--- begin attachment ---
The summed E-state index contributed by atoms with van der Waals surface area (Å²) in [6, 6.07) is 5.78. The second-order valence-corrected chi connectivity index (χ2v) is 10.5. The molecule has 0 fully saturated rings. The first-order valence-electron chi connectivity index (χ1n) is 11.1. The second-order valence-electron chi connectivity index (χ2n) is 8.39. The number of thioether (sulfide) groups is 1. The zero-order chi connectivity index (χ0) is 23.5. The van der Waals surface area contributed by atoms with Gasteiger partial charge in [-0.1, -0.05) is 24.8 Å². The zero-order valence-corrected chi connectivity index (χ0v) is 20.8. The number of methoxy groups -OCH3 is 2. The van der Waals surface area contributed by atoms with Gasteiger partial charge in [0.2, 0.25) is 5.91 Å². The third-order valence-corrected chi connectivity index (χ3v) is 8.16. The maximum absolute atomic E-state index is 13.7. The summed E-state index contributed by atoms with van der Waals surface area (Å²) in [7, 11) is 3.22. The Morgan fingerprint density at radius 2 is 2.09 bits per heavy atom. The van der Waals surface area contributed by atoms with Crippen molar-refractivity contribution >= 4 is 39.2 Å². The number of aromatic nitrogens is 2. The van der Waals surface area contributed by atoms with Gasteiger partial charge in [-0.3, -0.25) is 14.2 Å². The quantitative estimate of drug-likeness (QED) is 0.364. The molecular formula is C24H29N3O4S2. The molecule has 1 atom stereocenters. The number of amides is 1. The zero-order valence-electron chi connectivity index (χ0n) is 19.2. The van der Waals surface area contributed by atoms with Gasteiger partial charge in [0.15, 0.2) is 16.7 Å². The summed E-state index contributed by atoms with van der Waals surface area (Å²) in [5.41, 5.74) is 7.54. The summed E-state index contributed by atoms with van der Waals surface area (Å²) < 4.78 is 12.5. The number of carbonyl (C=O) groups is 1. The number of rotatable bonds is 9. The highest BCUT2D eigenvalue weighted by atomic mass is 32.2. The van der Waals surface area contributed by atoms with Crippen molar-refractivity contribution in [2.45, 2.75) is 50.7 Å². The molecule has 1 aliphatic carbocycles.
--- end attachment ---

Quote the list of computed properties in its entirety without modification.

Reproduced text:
The summed E-state index contributed by atoms with van der Waals surface area (Å²) in [6, 6.07) is 5.78. The second-order valence-corrected chi connectivity index (χ2v) is 10.5. The molecule has 0 fully saturated rings. The first-order valence-electron chi connectivity index (χ1n) is 11.1. The second-order valence-electron chi connectivity index (χ2n) is 8.39. The number of thioether (sulfide) groups is 1. The zero-order chi connectivity index (χ0) is 23.5. The van der Waals surface area contributed by atoms with Gasteiger partial charge in [-0.1, -0.05) is 24.8 Å². The zero-order valence-corrected chi connectivity index (χ0v) is 20.8. The number of methoxy groups -OCH3 is 2. The van der Waals surface area contributed by atoms with Gasteiger partial charge in [0.2, 0.25) is 5.91 Å². The third-order valence-corrected chi connectivity index (χ3v) is 8.16. The maximum absolute atomic E-state index is 13.7. The summed E-state index contributed by atoms with van der Waals surface area (Å²) in [7, 11) is 3.22. The Morgan fingerprint density at radius 2 is 2.09 bits per heavy atom. The van der Waals surface area contributed by atoms with Crippen molar-refractivity contribution >= 4 is 39.2 Å². The number of aromatic nitrogens is 2. The van der Waals surface area contributed by atoms with Gasteiger partial charge in [-0.3, -0.25) is 14.2 Å². The quantitative estimate of drug-likeness (QED) is 0.364. The molecular formula is C24H29N3O4S2. The molecule has 1 atom stereocenters. The number of amides is 1. The zero-order valence-electron chi connectivity index (χ0n) is 19.2. The van der Waals surface area contributed by atoms with Gasteiger partial charge in [0.15, 0.2) is 16.7 Å². The summed E-state index contributed by atoms with van der Waals surface area (Å²) in [5.41, 5.74) is 7.54. The summed E-state index contributed by atoms with van der Waals surface area (Å²) < 4.78 is 12.5. The number of carbonyl (C=O) groups is 1. The number of rotatable bonds is 9. The highest BCUT2D eigenvalue weighted by atomic mass is 32.2. The van der Waals surface area contributed by atoms with Crippen molar-refractivity contribution in [2.45, 2.75) is 50.7 Å². The molecule has 1 aliphatic carbocycles.